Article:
4 feet 2 mouths

walking and eating our way around the world

Archive for the category “Uruguay”

Northern Migration (by Nathan)

Recoleta Cemetary

In January I began my southern migration. I escaped the constant 60 degrees of San Francisco for the sun and summertime of South America. I was excited to begin work on improving my Spanish and I was ready to live and travel through countries and cultures of which I had only a cursory knowledge.  The plan was to roam from city to city with an open mind, a loose pocket book and a constant curiosity to explore and enjoy the differences in these countries.  After four months of adventure, Carmen and I would return to California ready to embark on another journey.

Fugazza and Faina Pizza

Açai breakfast

Our trip began in Buenos Aires with food, activities and cultures that stood up to any great city. The fugazza pizza was deliciously unique with thick doughy crust, creamy cheese and heaps of oven caramelized onions.  El Cuartito was the best, and I think Rick agreed. I would return for the pizza and empanadas and all the beautiful streets that BsAs has to offer.

Sunset on Ipanema Beach, Rio

Carmen and the sands of Rio

We traveled through Uruguay and into Brazil. Rio de Janiero was everything that I love in a travel destination. Beaches stretched endlessly with the urban landscape pressed right up against the sand.  The culture is vibrant with dance, music and tropical foods.  The açai and fresh fruit drinks stand out as an epitome of fresh summertime delights. The country is a mix of indigenous, Europeans, Africans and Asians, a familiar mix to the United States so we felt welcomed as foreigners.  We could swim, climb a mountain and go dancing all in one day.  I enjoyed gaining a better understanding of the favelas as well as peering down into the city from the many vistas.

Fun at Lapa steps

Iguazú Waterfalls

We worked our way through Brazil’s vast landscape.  We visited the breathtaking waterfalls in Iguazú that roared unbelievably over the cliffs edge. We baked in in the sun on Ihla do Mel on coastal Brazil and we jointed friends in Santiago Chile.  We bussed our way over the Andes into Mendoza for a day or two (or three) of wineries, biking and empanadas. We explored German settled villages and the bigger cities of Córdoba and Salta. It was the canyons that really captured my heart.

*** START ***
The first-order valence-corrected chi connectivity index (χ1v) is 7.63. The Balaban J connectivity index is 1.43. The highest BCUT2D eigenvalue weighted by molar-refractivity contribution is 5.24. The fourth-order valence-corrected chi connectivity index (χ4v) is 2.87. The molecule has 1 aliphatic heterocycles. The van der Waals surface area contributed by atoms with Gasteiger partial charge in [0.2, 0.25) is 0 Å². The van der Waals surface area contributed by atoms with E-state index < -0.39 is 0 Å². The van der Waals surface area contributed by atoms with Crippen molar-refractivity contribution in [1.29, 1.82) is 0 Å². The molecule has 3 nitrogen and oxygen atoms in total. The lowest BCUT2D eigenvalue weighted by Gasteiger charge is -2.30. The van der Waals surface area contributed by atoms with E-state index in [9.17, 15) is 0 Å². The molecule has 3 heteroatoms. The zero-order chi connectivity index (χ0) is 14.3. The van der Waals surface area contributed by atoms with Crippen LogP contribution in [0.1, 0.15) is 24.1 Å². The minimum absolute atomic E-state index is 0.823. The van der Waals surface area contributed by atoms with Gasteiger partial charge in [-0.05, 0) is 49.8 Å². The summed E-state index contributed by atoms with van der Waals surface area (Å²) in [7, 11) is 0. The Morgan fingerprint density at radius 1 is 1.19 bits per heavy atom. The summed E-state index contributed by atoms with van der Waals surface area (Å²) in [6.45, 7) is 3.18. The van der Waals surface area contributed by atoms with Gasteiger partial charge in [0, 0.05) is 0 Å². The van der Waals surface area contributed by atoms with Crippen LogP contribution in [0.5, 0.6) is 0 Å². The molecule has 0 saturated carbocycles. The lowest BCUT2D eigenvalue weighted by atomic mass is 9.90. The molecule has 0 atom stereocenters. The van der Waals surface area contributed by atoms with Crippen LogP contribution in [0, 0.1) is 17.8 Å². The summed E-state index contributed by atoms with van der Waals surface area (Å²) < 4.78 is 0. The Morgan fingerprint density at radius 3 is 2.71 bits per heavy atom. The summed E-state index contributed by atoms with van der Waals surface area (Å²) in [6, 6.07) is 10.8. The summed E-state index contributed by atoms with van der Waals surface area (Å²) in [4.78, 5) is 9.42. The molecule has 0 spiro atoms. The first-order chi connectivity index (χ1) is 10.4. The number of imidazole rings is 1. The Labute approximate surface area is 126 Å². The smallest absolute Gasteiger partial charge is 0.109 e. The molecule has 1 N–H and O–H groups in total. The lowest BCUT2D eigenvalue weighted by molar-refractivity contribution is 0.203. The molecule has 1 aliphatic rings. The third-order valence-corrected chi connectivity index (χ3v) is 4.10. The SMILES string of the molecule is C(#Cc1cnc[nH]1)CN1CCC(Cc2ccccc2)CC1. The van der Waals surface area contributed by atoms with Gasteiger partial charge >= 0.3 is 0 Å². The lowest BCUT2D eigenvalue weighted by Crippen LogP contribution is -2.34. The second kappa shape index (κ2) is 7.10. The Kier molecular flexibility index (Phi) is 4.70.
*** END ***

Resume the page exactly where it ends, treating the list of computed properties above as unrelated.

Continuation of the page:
Fun light fixture at our hostel

El castillo en Quebrada de Cafayate

Another one of my favorite cities was the charming Cafayate in Argentina.  We sipped wine at several walk able bodegas. We hiked through beautiful canyons and cliff formations.  And most often, we enjoyed strolling through the cozy town.  With a simple town square and food market our time here was relaxing and satisfying.

Jumping off rocks at valle de rocas

Fun on the salt flats

Another bus brought us into Bolivia. The country is poor with struggle, but thriving with cheap delicious food, unforgettable sights and nice helpful people.  One of my favorite experiences of the entire trip was the four day trek into the Salar De Uyuni.We visited brightly colored lagoons, spectacular volcanic rocks and salt flats that made us act silly with our new friends. The home-cooked Bolivian food was excellent and every day I wanted to take the little woman home with me to teach me everything she knows in the kitchen.

Painted desert in Bolivia

Salt harvesting